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Old 19-01-2013, 21:46   #61
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Re: Basic Designs for LiFePO4 Battery Systems

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Originally Posted by ebaugh View Post
if you push the high cell too much it all translates to heat since there are no more electrons to move.....
Ah yes. A good reason to spend a hundred bucks for a BMS.
My MiniBMS has been working nicely since day one.
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Old 20-01-2013, 01:02   #62
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Re: Basic Designs for LiFePO4 Battery Systems

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I spoke to a broker for Markel Ins, in re Yacht Policy and Li-Ion. He said a qualified yes for a factory install, expect the underwriters to have the surveyor report, but no to after market install.

Lloyd
Yes. I expect you ask a leading question one can always get a lead reply.

Lloyd, i can understand your caution at present as you have to stand by your work but there seems to be an accelerating positive body of evidence accumulating.

We have had a couple of marina fires in Australia and Lithium batteries were certainly not involved.

I agree your electrical system is one of the key vessel systems and must be done well without shortcuts. As a non electrician I have not yet seen any evidence that done properly LIFeO4 is inherently more dangerous than LA batteries. There are advantages. But I am open to any real evidence against.

Cheers
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Old 20-01-2013, 02:35   #63
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Re: Basic Designs for LiFePO4 Battery Systems

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Yes. I expect you ask a leading question one can always get a lead reply.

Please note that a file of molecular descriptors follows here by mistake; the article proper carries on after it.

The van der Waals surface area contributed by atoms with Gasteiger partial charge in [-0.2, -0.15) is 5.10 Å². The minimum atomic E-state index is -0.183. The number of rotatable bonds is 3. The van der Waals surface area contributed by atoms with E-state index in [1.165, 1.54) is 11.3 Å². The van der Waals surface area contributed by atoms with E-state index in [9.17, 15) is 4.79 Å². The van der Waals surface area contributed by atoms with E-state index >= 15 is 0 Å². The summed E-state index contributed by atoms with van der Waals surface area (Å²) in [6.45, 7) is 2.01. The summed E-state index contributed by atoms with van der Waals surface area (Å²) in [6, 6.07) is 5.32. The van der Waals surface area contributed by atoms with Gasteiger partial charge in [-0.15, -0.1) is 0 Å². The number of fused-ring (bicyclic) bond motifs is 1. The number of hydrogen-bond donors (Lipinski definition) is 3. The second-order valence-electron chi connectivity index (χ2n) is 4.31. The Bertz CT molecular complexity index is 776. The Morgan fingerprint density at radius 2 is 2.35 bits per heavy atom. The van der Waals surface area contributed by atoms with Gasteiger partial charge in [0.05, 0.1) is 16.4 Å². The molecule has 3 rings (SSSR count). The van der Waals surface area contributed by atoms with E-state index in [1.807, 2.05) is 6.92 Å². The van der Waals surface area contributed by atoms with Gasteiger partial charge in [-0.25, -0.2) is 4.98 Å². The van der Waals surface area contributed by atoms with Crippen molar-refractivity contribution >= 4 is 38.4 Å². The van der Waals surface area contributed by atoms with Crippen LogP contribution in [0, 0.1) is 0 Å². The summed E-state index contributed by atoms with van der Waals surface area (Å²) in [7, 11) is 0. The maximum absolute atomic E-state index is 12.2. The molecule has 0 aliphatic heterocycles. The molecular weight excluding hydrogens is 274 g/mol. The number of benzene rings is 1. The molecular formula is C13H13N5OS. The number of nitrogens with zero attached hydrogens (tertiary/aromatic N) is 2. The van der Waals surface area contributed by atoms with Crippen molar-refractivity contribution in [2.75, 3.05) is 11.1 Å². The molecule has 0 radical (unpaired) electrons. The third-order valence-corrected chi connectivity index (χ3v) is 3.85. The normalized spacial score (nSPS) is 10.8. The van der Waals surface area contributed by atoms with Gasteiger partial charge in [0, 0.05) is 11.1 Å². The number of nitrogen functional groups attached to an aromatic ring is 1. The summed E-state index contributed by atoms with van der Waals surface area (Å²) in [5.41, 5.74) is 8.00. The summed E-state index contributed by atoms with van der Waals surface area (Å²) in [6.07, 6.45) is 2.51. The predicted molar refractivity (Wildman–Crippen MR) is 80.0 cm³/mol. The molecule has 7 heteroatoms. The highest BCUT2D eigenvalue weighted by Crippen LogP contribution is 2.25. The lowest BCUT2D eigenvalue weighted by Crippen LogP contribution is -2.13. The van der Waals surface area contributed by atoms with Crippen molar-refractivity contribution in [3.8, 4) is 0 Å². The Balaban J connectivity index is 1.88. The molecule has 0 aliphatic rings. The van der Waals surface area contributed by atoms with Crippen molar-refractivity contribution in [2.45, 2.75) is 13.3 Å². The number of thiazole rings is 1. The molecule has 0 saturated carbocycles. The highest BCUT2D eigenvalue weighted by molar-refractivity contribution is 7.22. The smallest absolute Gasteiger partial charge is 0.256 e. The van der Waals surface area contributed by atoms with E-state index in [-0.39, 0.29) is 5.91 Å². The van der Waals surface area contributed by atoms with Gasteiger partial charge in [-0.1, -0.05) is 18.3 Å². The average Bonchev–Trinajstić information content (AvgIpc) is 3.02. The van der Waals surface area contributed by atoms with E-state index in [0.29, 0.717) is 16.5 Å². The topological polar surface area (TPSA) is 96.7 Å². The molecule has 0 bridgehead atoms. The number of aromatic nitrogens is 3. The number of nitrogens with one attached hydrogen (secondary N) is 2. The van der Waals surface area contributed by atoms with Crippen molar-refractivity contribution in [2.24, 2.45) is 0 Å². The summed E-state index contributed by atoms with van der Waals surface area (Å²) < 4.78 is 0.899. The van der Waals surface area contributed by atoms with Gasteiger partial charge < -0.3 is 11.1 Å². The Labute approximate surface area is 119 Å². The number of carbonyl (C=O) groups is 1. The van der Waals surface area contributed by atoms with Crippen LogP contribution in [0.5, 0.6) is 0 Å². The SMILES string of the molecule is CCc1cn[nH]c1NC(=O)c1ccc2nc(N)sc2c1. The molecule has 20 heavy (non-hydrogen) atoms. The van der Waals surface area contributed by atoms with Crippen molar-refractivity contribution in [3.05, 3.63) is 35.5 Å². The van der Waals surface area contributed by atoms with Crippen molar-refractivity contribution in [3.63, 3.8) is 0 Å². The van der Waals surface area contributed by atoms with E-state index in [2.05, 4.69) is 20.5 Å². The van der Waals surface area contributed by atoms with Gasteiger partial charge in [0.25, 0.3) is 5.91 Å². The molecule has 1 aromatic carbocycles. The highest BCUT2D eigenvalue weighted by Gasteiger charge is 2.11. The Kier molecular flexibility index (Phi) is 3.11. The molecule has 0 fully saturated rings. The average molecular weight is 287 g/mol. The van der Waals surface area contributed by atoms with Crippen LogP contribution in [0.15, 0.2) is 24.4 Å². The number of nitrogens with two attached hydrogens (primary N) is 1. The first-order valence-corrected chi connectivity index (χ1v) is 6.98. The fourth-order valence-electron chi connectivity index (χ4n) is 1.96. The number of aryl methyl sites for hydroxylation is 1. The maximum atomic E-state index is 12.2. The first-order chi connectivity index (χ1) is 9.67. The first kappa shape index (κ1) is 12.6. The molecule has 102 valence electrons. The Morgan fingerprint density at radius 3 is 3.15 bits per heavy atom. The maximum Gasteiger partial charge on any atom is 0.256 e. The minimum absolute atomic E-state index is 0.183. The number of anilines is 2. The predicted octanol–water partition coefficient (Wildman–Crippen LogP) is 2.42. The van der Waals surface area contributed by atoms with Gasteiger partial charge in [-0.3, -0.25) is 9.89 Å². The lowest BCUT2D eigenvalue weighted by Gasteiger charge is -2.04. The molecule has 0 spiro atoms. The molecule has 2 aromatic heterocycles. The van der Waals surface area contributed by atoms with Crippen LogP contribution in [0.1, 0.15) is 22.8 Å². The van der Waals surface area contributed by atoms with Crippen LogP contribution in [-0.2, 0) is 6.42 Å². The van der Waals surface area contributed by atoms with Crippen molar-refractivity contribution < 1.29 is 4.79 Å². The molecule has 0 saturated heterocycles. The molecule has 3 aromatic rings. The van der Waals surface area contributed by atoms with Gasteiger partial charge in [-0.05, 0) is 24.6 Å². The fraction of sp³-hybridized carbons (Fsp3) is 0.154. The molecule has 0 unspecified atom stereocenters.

Lloyd, i can understand your caution at present as you have to stand by your work but there seems to be an accelerating positive body of evidence accumulating.

We have had a couple of marina fires in Australia and Lithium batteries were certainly not involved.

I agree your electrical system is one of the key vessel systems and must be done well without shortcuts. As a non electrician I have not yet seen any evidence that done properly LIFeO4 is inherently more dangerous than LA batteries. There are advantages. But I am open to any real evidence against.

Cheers
A boat is a huge responsibility.... to the owner... to the insurance company...to the technicians that work on them, and to the environment.

We all make risk based decisions to play a part in the Marine Business. So when I caution about insurance issues it's wise to make sure you are covered...bc it's not just the loss of your own boat that you are at risk for.

I am all for new technology. Right now Li-Ion is experimental on land. It's experimental in the air, as well as on the water. Boeing was shut down bc...ya just can't park the plane while in air...and evacuate...neither can you do that with a boat that is off-shore, or even for that matter when near shore in some cases.

The risk with LFP to me currently, is it's only about 2-3 years old aboard a yacht. It has been implemented by various of DIY'rs that all start from different starting points. With different results and recommendations.

The weak points ala the risk points I see are Charging Regulation as we have not had anytime for the industry to mature to a real marine solution.

Also I have a risk aversion to the current state of battery design that uses dissimilar metals in the internal and external post construction. This is the potential fire hazard that I see. As the resistance builds that heat potential increases the risk of fire.

I have not seen one system that I would leave my family aboard sleeping while the battery bank is connected.

Sure the auto market has implemented this technology, and there is a growing community of DIY'ers with success stories. but

It wasn't long ago the the Marine/Yacht industry adopted the auto technology. With many early failures. You just can't take auto engines and install em to a boat without marinization.